As much as I love birthdays, sometimes life just gets in the way. One year my entire family got stomach flu the week before my birthday. I myself came down with a cold and raging sinus infection, no doubt run down by all the ministering to sick kids and washing vomit-laced sheets and clothing. On other birthdays my husband was out of town and my  kids too little to put on much of a celebration on their own. This year, I’m just not feeling it.

My husband has been asking me what I want to do for my birthday, what presents I want, and when I think we should have cake and blow out candles. I’m kind of inclined to let the whole thing slide. But after 30 years of marriage, that man knows me better than I know myself. He won’t let the day go by without some form of celebration wedged in between school, soccer schedules, and dental appointments.

I did decide to treat myself to a morning at the salon today where I got my hair and nails done for no good reason other than it was my birthday and my roots were showing. I had a delicious latte at my home away from home, Barnes & Noble, and when I returned, there was a lovely flower arrangement from my kids gracing the kitchen table. Every so often I’ve been checking my Facebook page and enjoying the many birthday greetings from family and friends.

So although it’s a cold, gloomy, and blustery January day, I do feel a little bit special on this, my 61st birthday.

No Habla Español


experiencing-ecuador-in-otavalo-market-264770The Galápagos Islands are part of the country of Ecuador, and the language spoken there and on the mainland is Spanish. With the ubiquity of the Spanish language in our culture, I know a number of words and phrases but would be hard pressed to carry on a conversation in Español. My kids still tease me about the time a man asked me in Spanish how I was, and I answered, “Delicioso!”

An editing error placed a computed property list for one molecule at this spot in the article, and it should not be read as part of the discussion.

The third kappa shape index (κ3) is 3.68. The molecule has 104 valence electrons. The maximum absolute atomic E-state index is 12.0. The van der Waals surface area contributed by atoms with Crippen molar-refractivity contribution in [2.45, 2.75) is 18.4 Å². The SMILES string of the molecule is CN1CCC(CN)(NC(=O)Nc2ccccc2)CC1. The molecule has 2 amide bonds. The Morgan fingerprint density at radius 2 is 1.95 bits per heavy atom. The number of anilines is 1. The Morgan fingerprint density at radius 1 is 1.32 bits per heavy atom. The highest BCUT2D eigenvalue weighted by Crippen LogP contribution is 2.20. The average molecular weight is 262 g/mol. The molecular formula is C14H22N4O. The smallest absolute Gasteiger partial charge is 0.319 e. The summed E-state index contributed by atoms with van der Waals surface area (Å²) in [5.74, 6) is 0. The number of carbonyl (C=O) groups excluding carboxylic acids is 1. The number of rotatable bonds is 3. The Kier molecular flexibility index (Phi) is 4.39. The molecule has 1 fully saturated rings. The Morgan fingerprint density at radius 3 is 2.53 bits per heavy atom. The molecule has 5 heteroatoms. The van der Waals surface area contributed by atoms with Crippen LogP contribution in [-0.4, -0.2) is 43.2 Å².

Traveling to a country with a different language can be difficult, as I discovered on our recent family trip to Ecuador and the Galápagos. Although our guides spoke English, there were many times when my family tried to order food, purchase something, or get directions from someone who spoke only Spanish. Luckily, my four kids all studied Spanish in high school, so they were a big help. I was impressed as the Spanish rolled off their tongues in restaurants and taxis. But even they admitted that it was hard to understand native Ecuadorians because of how quickly they spoke.

Language is just one of the many differences that can make foreign travel uncomfortable. Different currencies and time zones, use of the metric system instead of our less rational but more familiar measurements. By the time we left Ecuador, I vaguely understood that 24 degrees Celsius was pretty warm. And interestingly, Ecuador had recently converted to U.S. currency, so paying for things was easy – provided I could understand the amount being rattled off in Spanish.

It’s a good thing to leave one’s comfort zone for foreign travel. You get to see that there are different customs, practices, and attitudes, some of which seem odd or unappealing and others which you might want to bring back home with you. For instance, the plumbing system in Ecuador can’t handle toilet paper, so signs instruct you to throw it into a small wastebasket instead of flushing it. This was also the case when we visited China many years ago, and I suspect it’s true in many parts of the world. On the other hand, I enjoyed the pace of life in Ecuador and Galápagos. Meals were lengthy and relaxing affairs, something I’ve noticed in European countries such as Italy and France. We Americans could learn something from this approach to dining, as most of those countries do not face the same obesity problem we have in the U.S.

Shortly before we left for home, my daughters and I took a little field trip from our hotel in the Andes mountains on mainland Ecuador to see local people plying their trades in small villages nearby. We visited the shops of indigenous people who hand-craft clothing and rugs out of sheep’s wool and alpaca fur. They showed us how they use natural ingredients to make dyes that give the hand-knitted objects such vibrant colors. We wandered through a market filled with all manner of handicrafts made by the local people. We were less than half a day’s travel from Miami, Florida, yet it felt as if we were a world away.

It’s always great to get home after a long trip. Sleeping in our own beds, eating familiar foods, and traveling easily to our accustomed haunts felt good after 11 days away. Still, I’m glad we got to experience another little part of the world. It not only makes me appreciate the richness and diversity in the world, but it helps me appreciate the familiar pleasures of home.

¡Feliz año nuevo!